Charlotte Bellis' lawyer disputes claims by the Government it has a pathway for pregnant people to access emergency spots in MIQ with data showing many of the successful applications involved either intense advocacy, legal action and/or media coverage.
Bellis was this week granted an emergency spot to arrive in New Zealand in March to give birth to her first daughter, with her Belgian partner to follow.
Their applications were initially rejected, however, despite being in Afghanistan and having poor access to maternity care.
After several days of global media coverage the application was approved, albeit under a new category.
Tudor Clee, who has represented Bellis and many others like her pro bono, says while her case's high profile was exceptional the advocacy and legal work involved were far from it.
Since June 2021, 30 of 219 emergency allocation applications which involved a pregnancy were successful (the Herald has asked for the full data back to November 2020).
Of those unsuccessful, 65 were declined and six were still in process.
There were 118 cancelled by the applicants or they were not processed due to being incomplete applications.
This low success rate compared to about two thirds, 5396, of the total 8863 completed emergency allocation applications since October 2020 being approved.
Clee, currently with his wife and baby daughter in El Salvador, got involved with such MIQ applications after university friend Roshni Sami contacted him as she sought to have her husband, stuck overseas, join her in New Zealand for the birth.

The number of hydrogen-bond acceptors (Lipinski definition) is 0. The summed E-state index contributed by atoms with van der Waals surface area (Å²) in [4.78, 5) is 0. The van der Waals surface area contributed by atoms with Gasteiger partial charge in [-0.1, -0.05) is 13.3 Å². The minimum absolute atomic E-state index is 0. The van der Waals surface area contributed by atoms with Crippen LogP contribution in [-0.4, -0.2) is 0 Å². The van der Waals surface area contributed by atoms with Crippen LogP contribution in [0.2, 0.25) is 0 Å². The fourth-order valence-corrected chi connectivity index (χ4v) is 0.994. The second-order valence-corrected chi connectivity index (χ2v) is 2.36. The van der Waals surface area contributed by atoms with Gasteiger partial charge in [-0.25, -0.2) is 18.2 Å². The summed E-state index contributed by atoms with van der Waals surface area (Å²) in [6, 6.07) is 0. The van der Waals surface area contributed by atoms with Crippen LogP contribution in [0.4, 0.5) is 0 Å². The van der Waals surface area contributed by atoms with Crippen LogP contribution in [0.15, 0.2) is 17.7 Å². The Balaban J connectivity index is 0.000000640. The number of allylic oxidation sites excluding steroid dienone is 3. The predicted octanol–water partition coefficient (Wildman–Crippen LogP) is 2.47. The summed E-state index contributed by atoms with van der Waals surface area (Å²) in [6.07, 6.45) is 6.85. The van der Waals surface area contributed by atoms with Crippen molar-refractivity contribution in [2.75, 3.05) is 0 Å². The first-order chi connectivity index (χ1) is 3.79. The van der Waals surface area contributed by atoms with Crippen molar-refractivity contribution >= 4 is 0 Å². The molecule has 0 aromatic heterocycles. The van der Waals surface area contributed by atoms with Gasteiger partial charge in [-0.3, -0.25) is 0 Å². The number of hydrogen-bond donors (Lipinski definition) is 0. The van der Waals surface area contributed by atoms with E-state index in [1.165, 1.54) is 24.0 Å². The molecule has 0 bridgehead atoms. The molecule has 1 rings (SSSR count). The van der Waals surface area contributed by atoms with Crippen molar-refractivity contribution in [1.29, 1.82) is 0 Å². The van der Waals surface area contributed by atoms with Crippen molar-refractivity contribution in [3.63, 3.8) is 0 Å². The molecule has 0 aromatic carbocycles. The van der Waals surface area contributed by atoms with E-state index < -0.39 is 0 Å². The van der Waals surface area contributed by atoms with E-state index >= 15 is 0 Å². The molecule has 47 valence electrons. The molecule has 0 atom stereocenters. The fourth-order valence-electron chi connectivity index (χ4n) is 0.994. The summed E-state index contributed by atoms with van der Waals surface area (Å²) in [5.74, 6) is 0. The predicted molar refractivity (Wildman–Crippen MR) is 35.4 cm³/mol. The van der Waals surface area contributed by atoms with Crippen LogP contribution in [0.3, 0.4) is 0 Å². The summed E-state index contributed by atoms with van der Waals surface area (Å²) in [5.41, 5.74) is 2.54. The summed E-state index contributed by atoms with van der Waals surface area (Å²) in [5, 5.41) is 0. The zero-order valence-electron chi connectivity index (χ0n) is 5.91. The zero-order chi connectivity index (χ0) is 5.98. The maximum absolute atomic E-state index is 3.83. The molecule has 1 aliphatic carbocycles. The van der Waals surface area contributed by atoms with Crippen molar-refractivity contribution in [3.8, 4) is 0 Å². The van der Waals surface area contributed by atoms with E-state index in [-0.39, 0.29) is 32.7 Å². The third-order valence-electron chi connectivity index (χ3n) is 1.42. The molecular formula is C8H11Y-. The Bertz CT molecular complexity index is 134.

Together they launched the Baby Bridge initiative to help advocate for similar cases, and since October 22, slightly more than three months, they have successfully helped with 12 applications.
MBIE was unable to provide data since October by deadline, but even taking the data provided from June, Clee and Sami would have been involved in 12 of the 29 successful applications - or just over 40 per cent.
"So potentially we could be responsible for a proportion much higher than that," Clee said.
Those represented all involved "tragic and horrific circumstances", and at least three women who had husbands or partners refused spaces ended up having traumatic births without support from friends or family, he said.
Of those successful, four involved a judicial review, seven a high level of advocacy and lobbying (including discussions with Crown Law), and just one through paperwork.
This was despite Head of MIQ Chris Bunny saying changes were made in November including "consideration of the unborn child when assessing and making decisions where pregnancy is part of the emergency application".
Covid-19 Minister Chris Hipkins also this week in defending the Government's actions said the criteria "include specifically for an expectant mother or bringing their partner home to support them".
But Clee says the data and their legal and media interventions show this not to be the case.
Even Bellis' application was granted under a criteria recognising a threat to her and her partner's safety, not that she could be giving birth somewhere without access to appropriate healthcare nor the impact it could have on the baby.
"It shows a purely misogynistic and narrowminded application process," Clee said.
Speaking for the first time publicly about Bellis' situation today, Prime Minister Jacinda Ardern said among the 200,000 people who had gone through MIQ there were some people with "really terrible, difficult stories".
Ardern would be announcing changes to MIQ tomorrow and confirming dates, among broader plans to reconnect New Zealand to the world.
Initially a phasing out of MIQ towards home isolation was to begin in mid-January, starting with Kiwis in Australia, but this was pushed back to the end of February due to the arrival of Omicron.
"Within sight is a change of the system entirely that will remove the bottleneck, with a strategy that will keep people safe," Ardern said.